Should a jail stay come with cushioned seats?
Lost in the recent debate over a proposed $97 million women’s jail facility — which Travis County commissioners shelved for at least a year while they take stock of various jail diversion programs — was a surprising vision for what life in lockup could look like.
Picture windows. Calming colors. Real furniture instead of metal bunkbeds and bolted-down tables and stools.
No plans have been drawn up yet for the proposed 411-bed facility, which would consolidate all the female inmates currently scattered across four older buildings in the Travis County Corrections Complex in Del Valle. But officials have a softer aesthetic than the current jail in mind, based on the photos of other jail spaces that Mark Gilbert, the county’s strategic planning manager, recently showed commissioners.
The images from a San Diego jail featured common areas with wooden tables upholstered seating like you might find in any office building, as well as and sizable windows bringing in natural light. The sleeping quarters at a Minnesota prison, with simple twin beds on wooden frames next to wooden desks, looked a lot like my freshman dorm room. Except even my college dorm was painted an institutional off-white, while these quarters were adorned in soothing blues and greens, hues purposely borrowed from nature.
The county, Gilbert said, is trying to create “a more therapeutic environment, a more normalized environment.” A place that’s more about rehabilitation than punishment.
That’s a major step forward — certainly from the purposefully degrading conditions at a few jails around the country, like the now-closed tent city at the Maricopa County jail in Arizona, where former Sheriff Joe Arpaio famously made male inmates wear pink underwear and use pink towels.
But even in progressive Travis County, this “normalized environment” would be a notable departure from the old school conditions at the Del Valle jail. Maj. Nelda “Sally” Peña and several other corrections officers recently took me on a tour, helping me understand what’s driving the push for a new facility. I was most struck by their desire to make the jail a more humanizing place.
Building 3, which opened in the late 1980s, exemplifies what’s wrong. A guard post is planted in the center of four inmate pods, each one holding up to a dozen inmates. To prevent the inmates from seeing which way the guard is looking at any given time, that circular post is surrounded by one-way mirrors. There’s little face-to-face contact with any officers. Inmates can go outside only at appointed times.
Contrast that with the setup in the relatively newer Building 12, where the guard post sits out in the open, in a large common area of the pod where inmates can sit at tables or use the payphones. An officer can hear how inmates are doing and build a rapport with them. The pods still have bolted-down metal furniture and white walls. But during the day, when the inmates are allowed out of their cells, those in Building 12 have free access to an outdoor basketball court off the pod, separated by large windows that bring in natural light.
When a few inmates were recently shuffled from Building 12 to Building 3, one guard told me, the change in conditions was so dramatic, the inmates kept asking what they had done wrong. “They felt like they were being punished,” she said.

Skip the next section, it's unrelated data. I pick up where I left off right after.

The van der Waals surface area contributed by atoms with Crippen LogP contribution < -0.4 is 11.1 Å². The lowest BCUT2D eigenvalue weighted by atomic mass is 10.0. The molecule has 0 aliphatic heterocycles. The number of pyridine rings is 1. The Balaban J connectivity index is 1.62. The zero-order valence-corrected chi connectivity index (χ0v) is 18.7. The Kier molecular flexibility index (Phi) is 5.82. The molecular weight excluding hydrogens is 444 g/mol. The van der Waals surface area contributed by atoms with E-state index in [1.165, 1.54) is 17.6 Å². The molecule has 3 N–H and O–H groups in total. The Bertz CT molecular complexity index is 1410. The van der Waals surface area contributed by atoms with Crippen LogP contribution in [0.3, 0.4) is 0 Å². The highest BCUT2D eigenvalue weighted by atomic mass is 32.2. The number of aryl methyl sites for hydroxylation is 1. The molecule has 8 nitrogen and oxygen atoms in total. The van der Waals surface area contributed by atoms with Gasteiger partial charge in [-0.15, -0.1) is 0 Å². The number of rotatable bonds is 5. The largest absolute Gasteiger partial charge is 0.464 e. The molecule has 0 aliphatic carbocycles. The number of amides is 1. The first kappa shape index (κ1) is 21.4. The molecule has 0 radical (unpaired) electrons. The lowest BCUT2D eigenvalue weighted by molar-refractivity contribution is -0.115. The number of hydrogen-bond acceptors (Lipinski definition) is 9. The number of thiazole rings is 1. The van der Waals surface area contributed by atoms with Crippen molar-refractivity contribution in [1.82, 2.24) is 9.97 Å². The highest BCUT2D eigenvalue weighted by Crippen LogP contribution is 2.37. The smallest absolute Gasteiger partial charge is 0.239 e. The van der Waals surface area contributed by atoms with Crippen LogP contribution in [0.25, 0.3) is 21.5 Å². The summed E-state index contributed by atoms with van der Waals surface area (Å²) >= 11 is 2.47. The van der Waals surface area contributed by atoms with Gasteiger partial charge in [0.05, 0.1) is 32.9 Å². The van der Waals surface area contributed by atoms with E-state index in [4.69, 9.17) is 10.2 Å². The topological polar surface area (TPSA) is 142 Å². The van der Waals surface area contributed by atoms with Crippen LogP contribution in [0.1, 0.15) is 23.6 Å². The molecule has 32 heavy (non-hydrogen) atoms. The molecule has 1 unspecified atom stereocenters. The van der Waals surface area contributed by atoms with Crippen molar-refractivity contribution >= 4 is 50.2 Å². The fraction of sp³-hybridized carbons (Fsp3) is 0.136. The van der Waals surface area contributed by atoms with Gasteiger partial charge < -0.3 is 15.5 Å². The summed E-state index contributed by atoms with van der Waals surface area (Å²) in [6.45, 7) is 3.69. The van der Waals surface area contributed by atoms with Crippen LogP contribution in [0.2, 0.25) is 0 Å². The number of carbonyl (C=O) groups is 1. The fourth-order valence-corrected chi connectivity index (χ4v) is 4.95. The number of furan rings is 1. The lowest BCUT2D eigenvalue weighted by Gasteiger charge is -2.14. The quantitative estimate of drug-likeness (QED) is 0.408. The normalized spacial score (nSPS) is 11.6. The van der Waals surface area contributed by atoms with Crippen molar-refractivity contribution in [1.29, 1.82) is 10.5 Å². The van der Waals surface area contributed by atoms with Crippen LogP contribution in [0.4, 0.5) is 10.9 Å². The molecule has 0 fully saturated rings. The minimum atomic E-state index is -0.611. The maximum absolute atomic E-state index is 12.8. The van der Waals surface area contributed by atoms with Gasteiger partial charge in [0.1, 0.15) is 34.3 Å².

At this point, you may be thinking: Darned straight. That’s what they’re in jail for, right?
But here’s the thing: Roughly three-quarters of the inmates at the Del Valle jail are people who have been arrested — but not yet convicted — of a crime. So, their stay at the jail, which averages 53 days for those who don’t post bond within the first 72 hours of their arrest, is supposed to be about ensuring they show up for trial, not exacting a pound of flesh.
Moreover, our country is finding that punishment is overrated. More than half the people released from U.S. prisons were rearrested within a year, according to the Bureau of Justice Statistics, and three-quarters were back behind bars within five years. What we’re doing isn’t working.
Environment is just one piece of the puzzle, but various studies have found that natural light, cushioned seats, soothing colors, and use of natural elements such as wood and stone lead to happier office environments, better outcomes for hospital patients and less agitation in psychiatric wards. Simply put, these features make people feel cared for.
For some criminal justice reform advocates, however, jail design isn’t the main problem.
“A jail is not a hospital. It is not a college campus. It is not a therapeutic retreat center,” Holly Kirby, representing Grassroots Leadership, the Decarcerate ATX Coalition and other advocacy groups, told Travis commissioners. “A jail is a jail. People go there to get locked up. They’re taken away from their family, from their community. And when they leave, they have criminal records (that) follow them, the stigma, the barriers.”
She and other advocates want more people to receive mental health or substance abuse treatment instead of a jail cell — and for good reason. Nationally, two-thirds of women in jails and 41 percent of male inmates report a history of mental health problems, according to the Bureau of Justice Statistics. Another survey found nearly a third of jail inmates were using drugs at the time of their arrest.
Travis County has various diversion programs, and no doubt officials could do more. But we still need a jail to house people accused of violent crimes or repeat offenses — people who aren’t candidates for diversion programs.
And we need to think more about what kind of people we want them to be when they come out.